He explained the effect on Argentina’s wheat balance sheet. "Domestic demand for wheat is six to seven million tonnes," he said. "The rest of the crop is exported, mainly to Brazil, which buys five to seven million tonnes each year."

However, reduced production will cut export availability. "With production this year, exports will be much less," Peloni said. "We will just have two to three million tonnes to export. It won’t be enough for Brazil. We won’t export to the rest of the world."


Even though farmers are turning to soybean production, the oilseeds sector also has complaints about government policy, according to Alberto Rodríguez, executive director of the Argentine Oil Industry Chamber (CIARA).

"We export 95% of our production," he told World Grain. "We have serious problems. We need to ask for licenses from the government. When the government says OK, we have only 45 days to

load the ships. This is very complicated for us."

The industry is also suffering from a lack of farmer selling. "Farmers are keeping their production," he said. "We think they have stocks of about 12 million tonnes of soybeans on farms. I guess they don’t like the prices."

Export taxes on wheat and corn have been reduced, but it is not enough to make a difference.

According to figures published by CIARA, total soybean crushings came to 3.58 million tonnes in 2007. For 2008, CIARA figures are only available up to September, but Rodríguez believes there has been a sharp dropoff.

"In general, we usually export around seven million tonnes as grain and the rest is crushed in (Argentina)," he explained. "This year, we have exported about eleven million tonnes (so far). I guess it could reach 12 million."

Argentina has used its big soybean crop to become a major producer of biodiesel. In 2008, it will produce more than 10% of the world’s biodiesel, making it the third-largest producer with sales in excess of $1.5 billion, according to Argentinean Renewable Energies Chamber (CAER). There are currently 18 biofuels production facilities in Argentina, a figure that is expected to rise to 30 by the end of 2009.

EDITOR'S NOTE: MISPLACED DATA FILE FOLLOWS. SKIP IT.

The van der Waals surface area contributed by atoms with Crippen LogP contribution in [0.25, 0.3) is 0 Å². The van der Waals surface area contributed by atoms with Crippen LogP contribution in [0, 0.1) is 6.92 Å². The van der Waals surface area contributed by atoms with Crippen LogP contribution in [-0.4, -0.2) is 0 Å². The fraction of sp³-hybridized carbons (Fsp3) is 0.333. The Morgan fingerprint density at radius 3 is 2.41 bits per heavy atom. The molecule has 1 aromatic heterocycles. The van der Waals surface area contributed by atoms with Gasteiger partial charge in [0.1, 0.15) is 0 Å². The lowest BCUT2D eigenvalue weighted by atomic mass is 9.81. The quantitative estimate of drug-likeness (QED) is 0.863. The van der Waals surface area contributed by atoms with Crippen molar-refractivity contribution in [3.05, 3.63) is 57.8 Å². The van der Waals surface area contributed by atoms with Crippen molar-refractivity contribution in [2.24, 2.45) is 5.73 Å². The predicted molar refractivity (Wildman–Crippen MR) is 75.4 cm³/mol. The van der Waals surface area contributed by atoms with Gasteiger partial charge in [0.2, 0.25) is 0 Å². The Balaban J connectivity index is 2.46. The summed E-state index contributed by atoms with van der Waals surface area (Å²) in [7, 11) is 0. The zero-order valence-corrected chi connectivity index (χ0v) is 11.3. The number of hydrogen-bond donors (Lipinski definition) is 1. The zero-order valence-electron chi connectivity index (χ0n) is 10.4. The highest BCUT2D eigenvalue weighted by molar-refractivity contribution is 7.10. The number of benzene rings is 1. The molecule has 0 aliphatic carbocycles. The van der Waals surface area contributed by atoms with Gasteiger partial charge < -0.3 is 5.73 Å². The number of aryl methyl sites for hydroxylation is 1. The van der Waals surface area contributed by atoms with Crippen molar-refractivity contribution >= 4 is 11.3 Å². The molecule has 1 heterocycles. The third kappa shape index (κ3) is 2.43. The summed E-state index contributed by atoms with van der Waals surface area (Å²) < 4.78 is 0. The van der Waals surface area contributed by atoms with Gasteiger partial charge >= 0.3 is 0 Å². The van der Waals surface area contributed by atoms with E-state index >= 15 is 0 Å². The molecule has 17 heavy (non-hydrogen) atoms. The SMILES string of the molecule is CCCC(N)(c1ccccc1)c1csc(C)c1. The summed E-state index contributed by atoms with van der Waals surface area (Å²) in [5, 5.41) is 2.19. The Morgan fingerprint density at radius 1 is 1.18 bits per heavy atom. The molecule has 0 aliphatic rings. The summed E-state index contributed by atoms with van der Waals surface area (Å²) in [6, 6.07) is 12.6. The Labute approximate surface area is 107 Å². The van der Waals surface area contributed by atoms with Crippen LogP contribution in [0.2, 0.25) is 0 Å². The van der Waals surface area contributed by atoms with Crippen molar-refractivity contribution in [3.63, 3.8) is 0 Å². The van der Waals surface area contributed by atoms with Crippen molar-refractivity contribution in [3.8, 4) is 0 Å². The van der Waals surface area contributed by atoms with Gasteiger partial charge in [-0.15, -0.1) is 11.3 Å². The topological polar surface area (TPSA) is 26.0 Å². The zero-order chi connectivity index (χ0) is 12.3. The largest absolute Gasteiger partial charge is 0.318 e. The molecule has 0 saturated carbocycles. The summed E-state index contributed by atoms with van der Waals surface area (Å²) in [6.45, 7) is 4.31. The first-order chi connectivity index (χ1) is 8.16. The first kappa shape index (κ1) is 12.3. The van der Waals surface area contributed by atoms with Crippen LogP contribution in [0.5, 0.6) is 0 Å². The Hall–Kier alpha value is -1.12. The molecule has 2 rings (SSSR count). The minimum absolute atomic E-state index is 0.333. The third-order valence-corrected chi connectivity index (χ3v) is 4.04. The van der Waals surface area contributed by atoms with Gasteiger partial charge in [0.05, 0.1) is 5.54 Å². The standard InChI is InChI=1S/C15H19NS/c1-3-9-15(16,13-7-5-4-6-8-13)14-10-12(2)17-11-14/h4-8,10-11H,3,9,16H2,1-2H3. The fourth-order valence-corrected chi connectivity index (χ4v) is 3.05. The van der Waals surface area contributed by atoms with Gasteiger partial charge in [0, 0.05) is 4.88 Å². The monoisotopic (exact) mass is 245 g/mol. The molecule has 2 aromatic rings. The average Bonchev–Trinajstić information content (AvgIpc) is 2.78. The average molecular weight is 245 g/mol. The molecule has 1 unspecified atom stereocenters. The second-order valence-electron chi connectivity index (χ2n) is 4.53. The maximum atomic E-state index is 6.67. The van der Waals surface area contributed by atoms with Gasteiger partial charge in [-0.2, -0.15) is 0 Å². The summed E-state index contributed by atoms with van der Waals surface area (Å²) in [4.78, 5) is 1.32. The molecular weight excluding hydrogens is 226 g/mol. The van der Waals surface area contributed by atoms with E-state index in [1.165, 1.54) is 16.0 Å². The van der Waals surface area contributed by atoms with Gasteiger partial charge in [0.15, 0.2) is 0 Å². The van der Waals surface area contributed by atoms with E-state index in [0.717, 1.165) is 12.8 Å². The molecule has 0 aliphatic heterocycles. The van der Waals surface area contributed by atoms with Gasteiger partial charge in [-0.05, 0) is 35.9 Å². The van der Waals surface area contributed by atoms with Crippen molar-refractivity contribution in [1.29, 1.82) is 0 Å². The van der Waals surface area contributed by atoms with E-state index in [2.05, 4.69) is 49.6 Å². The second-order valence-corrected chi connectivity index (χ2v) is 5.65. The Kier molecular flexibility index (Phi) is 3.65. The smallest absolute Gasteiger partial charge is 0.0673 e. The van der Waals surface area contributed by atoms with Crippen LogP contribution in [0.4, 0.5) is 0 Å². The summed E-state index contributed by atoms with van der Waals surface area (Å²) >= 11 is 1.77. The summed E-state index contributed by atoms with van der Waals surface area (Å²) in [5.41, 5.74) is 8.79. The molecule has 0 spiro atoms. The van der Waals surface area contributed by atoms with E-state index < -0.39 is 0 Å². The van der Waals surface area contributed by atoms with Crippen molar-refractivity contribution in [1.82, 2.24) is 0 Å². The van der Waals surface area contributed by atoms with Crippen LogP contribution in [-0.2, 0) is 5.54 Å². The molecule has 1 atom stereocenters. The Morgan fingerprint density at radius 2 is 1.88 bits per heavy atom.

A recent analysis by the United Kingdom’s Home Grown Cereals Authority (HGCA) found that Argentina was expected to produce around 1.4 million tonnes of biodiesel for the export market by the end of 2008, with the majority derived from soybean oil. "However, this is set to change significantly when a planned mandatory biodiesel admixture of 5% is introduced in 2010, which will take the soya oil consumption well above the current one-million-tonne estimate," the HGCA said.


Argentina’s Milling Industry Federation (FAIM), which lists 55 member companies, put per capita consumption of wheat flour at 87 kg in 2007, up from 82 kg in 2006 and 85 kg in 2005. Total wheat flour production in 2007 was 4.397 million tonnes, 955,000 tonnes of which were exported. Brazil is by far the biggest export customer for Argentina’s wheat milling industry. In 2006 it took 65.1% of total flour exports.

According to Argentina’s Agriculture, Cattle, Fishing, and Food Secretariat (SAGPyA), there were a total of 136 mills registered at the beginning of 2007. Flour milling is highly concentrated geographically. Of the 5.862 million tonnes of wheat that were milled in 2007, almost half (2.824 million tonnes) were milled in the Buenos Aires province, while 1.269 million were milled in the Cordoba province and 581,000 in the Santa Fe province.

The industry is highly concentrated, with four companies responsible for 42% of the country’s flour output. They are Cargill, Molinos Canuelas, Andres Lagomarsino e Hijos and Jose Minetti y Cia. Of the wheat flour produced in Argentina in 2007, 54% was used in small bakeries, 17% in industrial bakeries, 8% in pasta, 10% in domestic (family) consumption, and 11% for other purposes. WG

Chris Lyddon is World Grain’s European editor. He may be contacted at: